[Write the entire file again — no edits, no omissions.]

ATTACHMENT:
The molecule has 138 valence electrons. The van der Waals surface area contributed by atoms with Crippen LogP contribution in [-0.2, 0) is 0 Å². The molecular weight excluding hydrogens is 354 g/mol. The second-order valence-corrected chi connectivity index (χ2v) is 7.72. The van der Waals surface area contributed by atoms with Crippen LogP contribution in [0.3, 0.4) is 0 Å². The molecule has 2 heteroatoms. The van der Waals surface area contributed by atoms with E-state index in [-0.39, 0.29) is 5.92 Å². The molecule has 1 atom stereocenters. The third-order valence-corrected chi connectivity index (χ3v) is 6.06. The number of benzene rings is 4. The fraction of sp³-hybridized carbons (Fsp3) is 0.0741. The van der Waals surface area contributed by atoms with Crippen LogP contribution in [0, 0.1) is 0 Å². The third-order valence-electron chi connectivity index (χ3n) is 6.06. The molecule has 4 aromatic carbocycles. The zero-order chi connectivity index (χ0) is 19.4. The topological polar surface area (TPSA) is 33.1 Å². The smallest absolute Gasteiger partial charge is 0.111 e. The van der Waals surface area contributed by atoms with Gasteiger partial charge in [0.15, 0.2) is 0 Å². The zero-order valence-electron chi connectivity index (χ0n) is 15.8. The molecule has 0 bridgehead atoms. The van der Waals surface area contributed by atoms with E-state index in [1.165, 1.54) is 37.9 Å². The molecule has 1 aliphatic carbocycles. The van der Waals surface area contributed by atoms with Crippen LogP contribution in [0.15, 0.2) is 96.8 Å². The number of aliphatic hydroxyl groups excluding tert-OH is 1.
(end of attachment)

The molecule has 138 valence electrons. The van der Waals surface area contributed by atoms with Crippen LogP contribution in [-0.2, 0) is 0 Å². The molecular weight excluding hydrogens is 354 g/mol. The second-order valence-corrected chi connectivity index (χ2v) is 7.72. The van der Waals surface area contributed by atoms with Crippen LogP contribution in [0.3, 0.4) is 0 Å². The molecule has 2 heteroatoms. The van der Waals surface area contributed by atoms with E-state index in [-0.39, 0.29) is 5.92 Å². The molecule has 1 atom stereocenters. The third-order valence-corrected chi connectivity index (χ3v) is 6.06. The number of benzene rings is 4. The fraction of sp³-hybridized carbons (Fsp3) is 0.0741. The van der Waals surface area contributed by atoms with Crippen LogP contribution in [0, 0.1) is 0 Å². The third-order valence-electron chi connectivity index (χ3n) is 6.06. The molecule has 4 aromatic carbocycles. The zero-order chi connectivity index (χ0) is 19.4. The topological polar surface area (TPSA) is 33.1 Å². The smallest absolute Gasteiger partial charge is 0.111 e. The van der Waals surface area contributed by atoms with Gasteiger partial charge in [0.15, 0.2) is 0 Å². The zero-order valence-electron chi connectivity index (χ0n) is 15.8. The molecule has 0 bridgehead atoms. The van der Waals surface area contributed by atoms with E-state index in [1.165, 1.54) is 37.9 Å². The molecule has 1 aliphatic carbocycles. The van der Waals surface area contributed by atoms with Crippen LogP contribution in [0.15, 0.2) is 96.8 Å². The number of aliphatic hydroxyl groups excluding tert-OH is 1.